The Great War was not just about loss and victory; we understand it to be Britain’s watershed of change during the 20th Century. But how much was the war responsible for the changes which took place in the Britain? Joshua Allerton provides three short articles, which looks at the major areas which were affected during the early stages of the twentieth century, population, wealth and women’s rights.
During the First World War, society in Britain changed. To some feminists, it was the start of the suffrage. To many, it was the murder of a whole generation. To others, it was the death of the gentry. These three short essays will analyse the ways that society in Britain was changed by the First World War; addressing population, wealth and women’s suffrage. It will consider the effects the war had, whilst at the same time, considering the effects had the war never happened.
The First World War changed Britain’s population in terms of its numbers. The first indication is in the reduced birth rate, “falling from 24.1 per thousand births in 1913 to 17.7 in 1918,” (Stevenson, 1984) a common theme during the late 19th Century, but not as harsh. The reasoning behind the intense drop was because of the absence of males within the society, either through serving their country on the battlefields of Europe or death. With no young dashing men for women to marry, or married men home, no sex could take place. No sex meant no babies.
However, whilst the birth rate decreased and people died, it can be argued that the First World War actually saved us from a more intense depopulation. Within the small space of 1901 – 1910, Britain lost 750,000 people to emigration with levels “reaching ever higher… in the years immediately before.” (Stevenson, 1984) Compare the figure to the “610,000 [that] had been suggested for the total number of deaths” (Stevenson, 1984) throughout the Great War, then it is fair to predict that even without considering an emigration inflation, the same amount of population loss would have happened over twice the period of the war and would have continued rising for the years after.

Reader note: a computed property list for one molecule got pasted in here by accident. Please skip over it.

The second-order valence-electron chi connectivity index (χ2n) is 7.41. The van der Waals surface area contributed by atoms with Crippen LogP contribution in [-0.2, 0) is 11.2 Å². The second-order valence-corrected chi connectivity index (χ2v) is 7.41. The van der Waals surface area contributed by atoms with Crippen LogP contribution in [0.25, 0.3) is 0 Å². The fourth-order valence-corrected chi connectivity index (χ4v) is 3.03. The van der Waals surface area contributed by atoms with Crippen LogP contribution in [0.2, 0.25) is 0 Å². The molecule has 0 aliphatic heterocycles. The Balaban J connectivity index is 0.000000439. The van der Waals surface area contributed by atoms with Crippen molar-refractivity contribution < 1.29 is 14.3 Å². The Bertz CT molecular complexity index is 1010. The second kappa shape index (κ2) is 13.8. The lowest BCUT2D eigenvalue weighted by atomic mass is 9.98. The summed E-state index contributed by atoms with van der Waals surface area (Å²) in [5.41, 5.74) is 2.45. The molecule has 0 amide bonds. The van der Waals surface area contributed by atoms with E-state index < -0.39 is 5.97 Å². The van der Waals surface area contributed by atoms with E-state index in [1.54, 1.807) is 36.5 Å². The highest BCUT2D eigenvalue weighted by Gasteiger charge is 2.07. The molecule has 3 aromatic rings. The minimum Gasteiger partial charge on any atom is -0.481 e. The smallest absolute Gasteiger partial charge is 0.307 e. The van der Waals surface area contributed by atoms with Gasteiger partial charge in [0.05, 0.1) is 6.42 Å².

The war gave people a reason to come to Britain, either as “refugees from Europe” (Stevenson, 1984) or for the same reason the majority of Brits left: for work. Despite the industry failing to cope with the surge of people, the unemployment rate rocketing after the war, the 1920’s saw, “emigration [running] at an average rate of about 130,000 a year, less than half the pre-war level.” (Stevenson, 1984). By the 1930’s, Britain’s emigration problem had been solved, leaving them with a surplus of 650,000 immigrants (Stevenson, 1984) as they entered the decade. To add to the surplus, the post-war boom, which possibly happened due to winning the war, also increased the population.
As proven, if the war hadn’t occurred, the emigration rate would have continued to rise, depopulating Britain more intensively in the long run than the war would have done. In addition to that, the birth rate would have followed the trends set in the late 19th Century and contributed to the depopulation. Without the war, people wouldn’t have had a reason to return home or to immigrate to Britain and certainty without the war victory raising the country’s morale, the post-war baby boom wouldn’t have occurred. On these basis’, it is fair to say that the war changed society in terms of population in that present day and the years that followed.